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Daiichi Pharmaceutical Co

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BUSINESS
October 7, 1992 | From Times Staff and Wire Reports
Japanese Drug Firm to Finance UC Project: Daiichi Pharmaceutical Co. said it has agreed in principle to provide $20 million over five years to finance a joint research project on treatments for arteriosclerosis at UC San Francisco. The proposed deal is similar to others made by Japanese companies in an effort to tap American medical expertise.
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BUSINESS
October 7, 1992 | From Times Staff and Wire Reports
Japanese Drug Firm to Finance UC Project: Daiichi Pharmaceutical Co. said it has agreed in principle to provide $20 million over five years to finance a joint research project on treatments for arteriosclerosis at UC San Francisco. The proposed deal is similar to others made by Japanese companies in an effort to tap American medical expertise.
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BUSINESS
May 30, 1996
Allergan Inc. said it has received approval from the Food and Drug Administration to market Ocuflox 0.3% for the treatment of corneal ulcers. Allergan said the ophthalmic solution is already indicated for the treatment of bacterial conjunctivitis. The company, which develops, manufactures and markets specialty therapeutic products for eye and skin care and neuromuscular disorders, licenses Ocuflox from Daiichi Pharmaceutical Co., in Tokyo, and Santen Pharmaceutical Co., in Osaka, Japan.
BUSINESS
November 22, 2001 | Associated Press
The European Union levied a record $752-million fine against eight chemical and pharmaceutical companies for fixing vitamin prices. The EU executive commission said the firms had been under investigation since 1999 for colluding to eliminate fair competition in vitamin pills and overcharging consumers. The highest fine--$406 million--was for F. Hoffmann-La Roche of Switzerland, which the EU identified as the "prime mover and main beneficiary" of the cartel arrangements.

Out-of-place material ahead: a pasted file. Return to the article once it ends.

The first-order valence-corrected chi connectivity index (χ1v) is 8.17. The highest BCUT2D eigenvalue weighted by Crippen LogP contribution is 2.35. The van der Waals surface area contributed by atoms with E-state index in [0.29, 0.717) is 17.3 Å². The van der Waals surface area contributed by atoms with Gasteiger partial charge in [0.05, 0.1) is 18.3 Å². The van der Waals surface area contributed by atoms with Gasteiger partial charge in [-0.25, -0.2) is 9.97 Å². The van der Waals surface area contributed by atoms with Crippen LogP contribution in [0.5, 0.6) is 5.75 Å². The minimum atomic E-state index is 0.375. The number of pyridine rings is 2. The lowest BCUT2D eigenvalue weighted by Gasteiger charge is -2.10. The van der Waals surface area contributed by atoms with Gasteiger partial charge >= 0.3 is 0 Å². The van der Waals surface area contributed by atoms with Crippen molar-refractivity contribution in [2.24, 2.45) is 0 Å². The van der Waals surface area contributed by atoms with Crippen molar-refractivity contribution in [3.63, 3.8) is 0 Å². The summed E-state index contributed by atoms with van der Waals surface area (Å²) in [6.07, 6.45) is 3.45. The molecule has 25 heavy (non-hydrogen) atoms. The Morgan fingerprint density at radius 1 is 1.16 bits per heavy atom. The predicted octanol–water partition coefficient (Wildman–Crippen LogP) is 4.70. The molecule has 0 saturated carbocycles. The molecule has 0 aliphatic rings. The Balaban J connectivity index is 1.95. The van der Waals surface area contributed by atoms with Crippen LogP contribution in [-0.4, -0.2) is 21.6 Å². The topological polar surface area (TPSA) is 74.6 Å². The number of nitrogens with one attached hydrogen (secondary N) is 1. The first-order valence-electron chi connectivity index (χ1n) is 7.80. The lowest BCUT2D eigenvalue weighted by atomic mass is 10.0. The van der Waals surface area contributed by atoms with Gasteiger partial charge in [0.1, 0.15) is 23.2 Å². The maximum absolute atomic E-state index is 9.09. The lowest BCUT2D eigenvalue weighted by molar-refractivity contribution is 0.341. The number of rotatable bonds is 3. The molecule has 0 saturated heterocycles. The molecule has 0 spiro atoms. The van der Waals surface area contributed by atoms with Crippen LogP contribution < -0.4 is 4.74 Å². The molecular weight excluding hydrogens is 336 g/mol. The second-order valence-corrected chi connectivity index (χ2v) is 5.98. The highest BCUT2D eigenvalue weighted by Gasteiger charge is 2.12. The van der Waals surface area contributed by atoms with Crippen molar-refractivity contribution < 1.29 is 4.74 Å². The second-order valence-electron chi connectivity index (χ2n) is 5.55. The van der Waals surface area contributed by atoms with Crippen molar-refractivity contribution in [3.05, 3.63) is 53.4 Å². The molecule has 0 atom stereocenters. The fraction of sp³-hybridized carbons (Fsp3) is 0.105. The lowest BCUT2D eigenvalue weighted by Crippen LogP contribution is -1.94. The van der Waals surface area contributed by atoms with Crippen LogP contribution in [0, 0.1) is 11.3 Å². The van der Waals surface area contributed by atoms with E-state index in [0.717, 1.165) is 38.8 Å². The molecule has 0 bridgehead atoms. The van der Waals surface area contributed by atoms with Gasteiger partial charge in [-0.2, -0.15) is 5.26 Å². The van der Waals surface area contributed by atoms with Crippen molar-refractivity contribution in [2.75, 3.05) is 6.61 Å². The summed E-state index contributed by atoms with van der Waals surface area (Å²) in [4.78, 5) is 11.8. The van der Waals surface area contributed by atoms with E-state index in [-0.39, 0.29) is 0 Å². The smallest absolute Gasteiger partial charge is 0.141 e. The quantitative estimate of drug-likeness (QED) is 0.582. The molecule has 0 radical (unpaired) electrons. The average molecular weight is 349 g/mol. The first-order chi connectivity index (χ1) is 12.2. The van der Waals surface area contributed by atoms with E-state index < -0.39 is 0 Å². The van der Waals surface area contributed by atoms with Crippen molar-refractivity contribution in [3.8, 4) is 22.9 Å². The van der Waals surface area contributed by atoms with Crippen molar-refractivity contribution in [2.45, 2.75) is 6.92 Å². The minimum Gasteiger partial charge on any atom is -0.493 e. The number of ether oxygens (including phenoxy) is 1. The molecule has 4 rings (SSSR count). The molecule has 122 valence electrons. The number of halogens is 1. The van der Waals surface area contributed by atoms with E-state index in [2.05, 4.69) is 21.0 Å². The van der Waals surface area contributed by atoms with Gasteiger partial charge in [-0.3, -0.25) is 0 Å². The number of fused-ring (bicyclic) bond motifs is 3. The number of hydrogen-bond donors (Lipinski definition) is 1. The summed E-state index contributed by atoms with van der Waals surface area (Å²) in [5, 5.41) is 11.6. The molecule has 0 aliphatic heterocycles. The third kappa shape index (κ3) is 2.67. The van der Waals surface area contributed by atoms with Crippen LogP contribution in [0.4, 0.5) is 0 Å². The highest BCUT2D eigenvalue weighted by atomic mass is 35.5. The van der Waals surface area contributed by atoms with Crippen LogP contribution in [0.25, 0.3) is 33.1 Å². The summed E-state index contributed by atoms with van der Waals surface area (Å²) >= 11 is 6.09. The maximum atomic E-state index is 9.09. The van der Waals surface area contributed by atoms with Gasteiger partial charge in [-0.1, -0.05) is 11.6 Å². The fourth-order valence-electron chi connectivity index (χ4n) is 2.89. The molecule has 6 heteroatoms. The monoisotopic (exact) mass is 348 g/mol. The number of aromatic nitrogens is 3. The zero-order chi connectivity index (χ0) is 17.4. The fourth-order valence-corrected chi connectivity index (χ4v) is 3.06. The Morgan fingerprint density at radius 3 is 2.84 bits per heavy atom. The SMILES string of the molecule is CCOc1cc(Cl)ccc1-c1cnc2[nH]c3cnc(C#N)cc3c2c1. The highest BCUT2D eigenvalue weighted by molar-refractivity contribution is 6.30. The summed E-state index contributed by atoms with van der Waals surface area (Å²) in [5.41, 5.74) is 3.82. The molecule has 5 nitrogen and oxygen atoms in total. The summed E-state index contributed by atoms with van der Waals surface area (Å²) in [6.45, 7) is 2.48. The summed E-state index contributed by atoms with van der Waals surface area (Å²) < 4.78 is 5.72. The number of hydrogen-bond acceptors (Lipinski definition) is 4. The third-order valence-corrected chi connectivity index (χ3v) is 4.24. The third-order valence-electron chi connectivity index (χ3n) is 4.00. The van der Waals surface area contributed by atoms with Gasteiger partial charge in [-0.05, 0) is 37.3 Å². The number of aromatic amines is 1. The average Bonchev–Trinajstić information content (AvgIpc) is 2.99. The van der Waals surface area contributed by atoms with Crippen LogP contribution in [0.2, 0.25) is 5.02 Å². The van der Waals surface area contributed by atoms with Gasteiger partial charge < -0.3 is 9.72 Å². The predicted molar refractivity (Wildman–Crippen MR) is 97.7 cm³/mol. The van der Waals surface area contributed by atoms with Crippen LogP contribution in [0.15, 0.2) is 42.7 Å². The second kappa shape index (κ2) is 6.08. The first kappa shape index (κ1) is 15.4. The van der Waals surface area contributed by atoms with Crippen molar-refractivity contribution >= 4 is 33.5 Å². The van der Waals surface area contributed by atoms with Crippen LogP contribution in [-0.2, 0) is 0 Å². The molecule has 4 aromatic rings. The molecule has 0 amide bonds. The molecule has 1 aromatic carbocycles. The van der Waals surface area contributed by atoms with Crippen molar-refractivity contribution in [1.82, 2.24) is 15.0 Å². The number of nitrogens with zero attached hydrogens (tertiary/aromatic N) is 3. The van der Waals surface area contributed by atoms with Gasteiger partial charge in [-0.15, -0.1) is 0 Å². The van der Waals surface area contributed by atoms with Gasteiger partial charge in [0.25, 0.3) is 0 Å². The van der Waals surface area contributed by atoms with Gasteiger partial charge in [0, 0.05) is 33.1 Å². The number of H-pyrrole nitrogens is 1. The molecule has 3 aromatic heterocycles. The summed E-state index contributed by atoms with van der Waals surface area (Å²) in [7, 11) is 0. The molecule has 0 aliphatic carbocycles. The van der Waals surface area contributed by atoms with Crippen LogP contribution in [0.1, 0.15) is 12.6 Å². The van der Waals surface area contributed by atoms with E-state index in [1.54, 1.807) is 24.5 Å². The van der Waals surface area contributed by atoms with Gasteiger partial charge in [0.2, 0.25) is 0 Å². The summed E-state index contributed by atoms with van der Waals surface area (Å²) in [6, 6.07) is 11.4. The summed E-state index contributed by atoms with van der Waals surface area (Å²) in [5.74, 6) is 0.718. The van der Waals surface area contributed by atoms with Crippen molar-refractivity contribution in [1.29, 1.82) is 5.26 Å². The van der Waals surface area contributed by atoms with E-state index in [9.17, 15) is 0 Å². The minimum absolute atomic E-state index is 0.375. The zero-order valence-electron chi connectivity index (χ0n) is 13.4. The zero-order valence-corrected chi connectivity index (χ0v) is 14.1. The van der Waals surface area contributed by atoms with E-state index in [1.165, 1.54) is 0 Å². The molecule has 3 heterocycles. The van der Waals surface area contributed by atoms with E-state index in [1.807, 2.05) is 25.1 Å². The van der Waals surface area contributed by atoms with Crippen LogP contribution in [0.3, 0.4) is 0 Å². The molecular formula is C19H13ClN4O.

BUSINESS
September 10, 1999 | Associated Press
Three Japanese companies have agreed to plead guilty and pay $137 million in fines for taking part in a worldwide conspiracy to control the prices of vitamins, the U.S. Justice Department said. "This conspiracy artificially inflated the cost to virtually every American of such everyday necessities as milk, bread, orange juice and cereal, which were fortified with vitamins produced by these companies," said Joel Klein, assistant attorney general in charge of antitrust activities.
BUSINESS
September 1, 2000 | Dow Jones
Irvine eye-care company Allergan Inc. has filed a federal lawsuit against a pharmaceutical company, alleging the company has infringed on Allergan's rights under a license to use another firm's patent. Santen Pharmaceutical Co. said in a press release Thursday that it will "vigorously" defend itself and its subsidiary, Santen Inc., against Allergan's claims.
BUSINESS
April 23, 2002 | Bloomberg News
Roche's U.S. unit and five other vitamin makers will pay $19.6 million to settle Massachusetts consumers' lawsuits that claim the companies conspired to fix vitamin prices for a decade. Hoffmann-La Roche Inc., BASF Corp., Aventis Animal Nutrition, and Japan's Eisai Co., Daiichi Pharmaceutical Co., and Takeda Chemical Industries Ltd. agreed to settle the claims after Massachusetts' highest court ruled state consumer-protection laws could be used to press what amounts to price-fixing claims.
NEWS
September 24, 1993 | RALPH FRAMMOLINO, TIMES STAFF WRITER
During a year of bad publicity and grim budget cuts--and perhaps because of it--donors gave a record $472.3 million to the University of California in the year ending June 30, university officials reported Thursday. UC Irvine, up 13% this year, accounted for part of the jump. Donations to that campus totaled $24.9 million, compared to $21.9 million the year before.
BUSINESS
November 4, 1999 | ERIC LICHTBLAU, TIMES STAFF WRITER
Seven leading vitamin makers based in Europe and Japan agreed Wednesday to pay a record $1.18 billion to settle allegations that they engaged in a years-long conspiracy to fix prices, inflating the cost of everything from dietary supplements to fortified cereals. Attorneys for the food producers and farming interests who sued the companies said that the agreement marks the biggest class-action antitrust settlement in U.S. history, surpassing a $1.
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